Talk:Software access point

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Latest comment: 16 January by Warshipper in topic Two interfaces on same card

Using Network Manager icon

I just found out that the Gnome Network Manager applet can create an access point automatically. It calls it "Hotspot" and it can be enabled by going to the WiFi page and clicking the "Turn On Hotspot" button at the bottom of the page. The first time it is turned on it creates the file /etc/NetworkManager/system-connections/Hotspot. The access point is hidden by default but that can be changed by editing the Hotspot file. Discon (talk) 12:27, 22 July 2016 (UTC)Reply

I have just discovered the same with KDE. In Network Manager pop-up (a panel which shows when you click in system tray icon) you can just click Wi-Fi Acess Point. As I could see, it applies the good ap settings automatically in the meaning of channels/standards or some another parameter, because when I tried with wihotspot, the signal strength was low, and when tried with Network manager icon the signal strength was maximum. Again, maybe it is possible to configure it correctly in wihotspot, I just did not explored this yet.
NM icon method is by default without password. But it is easily possible to create a password protected wireless access point manually. Go to Connections settings -> Press "+" button (Add new connection) -> Choose Wi-Fi (shared) -> Press Create -> Set wanted values. Than just click on that newly created connection (do not use the Wi-Fi Acess Point button). NM will up the AP connection while keeping the ethernet connection active (in my case internet is incoming via ethernet). Ashark (talk) 19:07, 9 February 2021 (UTC)Reply

More info on DHCP setup

Sometimes the AP is not for connecting to the public internet but for creating a local one, in which case this wiki currently lacks the introduction of the crucial DHCP setup.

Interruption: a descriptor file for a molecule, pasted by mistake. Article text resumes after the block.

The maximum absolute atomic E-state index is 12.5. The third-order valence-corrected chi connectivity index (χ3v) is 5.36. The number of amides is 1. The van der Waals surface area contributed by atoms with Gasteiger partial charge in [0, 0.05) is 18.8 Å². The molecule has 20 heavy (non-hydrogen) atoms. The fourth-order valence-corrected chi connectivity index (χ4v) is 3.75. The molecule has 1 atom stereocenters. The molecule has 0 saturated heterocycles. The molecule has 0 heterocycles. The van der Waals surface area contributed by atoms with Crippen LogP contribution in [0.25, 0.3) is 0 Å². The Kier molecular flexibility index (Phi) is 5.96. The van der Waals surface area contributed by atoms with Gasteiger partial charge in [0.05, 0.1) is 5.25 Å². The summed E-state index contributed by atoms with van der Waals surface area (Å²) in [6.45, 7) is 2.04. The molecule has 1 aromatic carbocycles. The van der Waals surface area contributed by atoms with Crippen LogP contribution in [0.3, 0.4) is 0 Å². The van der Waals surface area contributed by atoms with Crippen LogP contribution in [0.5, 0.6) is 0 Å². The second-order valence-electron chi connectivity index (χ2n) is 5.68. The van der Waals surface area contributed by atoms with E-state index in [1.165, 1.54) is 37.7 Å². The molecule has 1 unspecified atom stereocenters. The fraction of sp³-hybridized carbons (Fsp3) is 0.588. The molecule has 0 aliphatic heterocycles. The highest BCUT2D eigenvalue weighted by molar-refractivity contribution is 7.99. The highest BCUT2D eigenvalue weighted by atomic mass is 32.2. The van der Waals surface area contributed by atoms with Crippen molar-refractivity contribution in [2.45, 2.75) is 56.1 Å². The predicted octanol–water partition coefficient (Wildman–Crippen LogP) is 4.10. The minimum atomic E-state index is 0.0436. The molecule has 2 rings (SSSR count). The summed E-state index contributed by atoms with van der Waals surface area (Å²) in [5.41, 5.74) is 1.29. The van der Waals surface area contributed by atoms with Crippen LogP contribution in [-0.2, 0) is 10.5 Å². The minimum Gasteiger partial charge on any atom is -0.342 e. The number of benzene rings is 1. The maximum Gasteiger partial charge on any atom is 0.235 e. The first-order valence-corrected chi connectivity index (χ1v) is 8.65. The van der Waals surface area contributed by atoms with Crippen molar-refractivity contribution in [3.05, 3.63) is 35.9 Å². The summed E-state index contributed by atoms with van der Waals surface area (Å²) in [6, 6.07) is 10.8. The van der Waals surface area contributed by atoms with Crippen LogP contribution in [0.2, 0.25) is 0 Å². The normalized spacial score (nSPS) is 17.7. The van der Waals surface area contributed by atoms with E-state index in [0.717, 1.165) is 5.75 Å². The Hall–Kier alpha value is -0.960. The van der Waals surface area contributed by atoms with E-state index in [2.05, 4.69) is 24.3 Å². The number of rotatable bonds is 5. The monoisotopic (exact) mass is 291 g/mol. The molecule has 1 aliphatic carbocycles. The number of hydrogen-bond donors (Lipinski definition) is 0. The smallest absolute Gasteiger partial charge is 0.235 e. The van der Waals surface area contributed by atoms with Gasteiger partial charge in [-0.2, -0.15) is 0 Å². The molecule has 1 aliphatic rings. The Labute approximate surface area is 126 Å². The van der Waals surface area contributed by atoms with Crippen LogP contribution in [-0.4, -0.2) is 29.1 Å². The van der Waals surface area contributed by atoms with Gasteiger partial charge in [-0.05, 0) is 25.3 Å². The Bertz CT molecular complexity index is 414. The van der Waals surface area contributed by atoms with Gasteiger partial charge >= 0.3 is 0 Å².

See https://nims11.wordpress.com/2012/04/27/hostapd-the-linux-way-to-create-virtual-wifi-access-point/, section "SETTING UP THE DHCP SERVER".

Champignoom (talk) 09:28, 29 December 2022 (UTC)Reply

That's a different use case than a software access point. — Lahwaacz (talk) 10:03, 29 December 2022 (UTC)Reply

Two interfaces on same card

First of all, correct me if I'm wrong here, but only two should be necessary for an access point. One will be the existing wlan0 that connects to a Wi-Fi network, and the other wlan0_ap (which must be created) will be used for the access point. No wlan0_sta shoud be necessary.

Second: some cards do not support more than one interface in managed mode. Take my card for example:

   valid interface combinations:
            * #{ managed } <= 1, #{ AP, P2P-client, P2P-GO } <= 1,
              total <= 2, #channels <= 1

In such a case, the only solution seems to be the poorly documented __ap type:

   # iw dev wlan0 interface add wlan0_ap type __ap addr 12:34:56:78:ab:ce

This is the approach taken in linux-wifi-hotspot, for example Warshipper (talk) 18:25, 16 January 2024 (UTC)Reply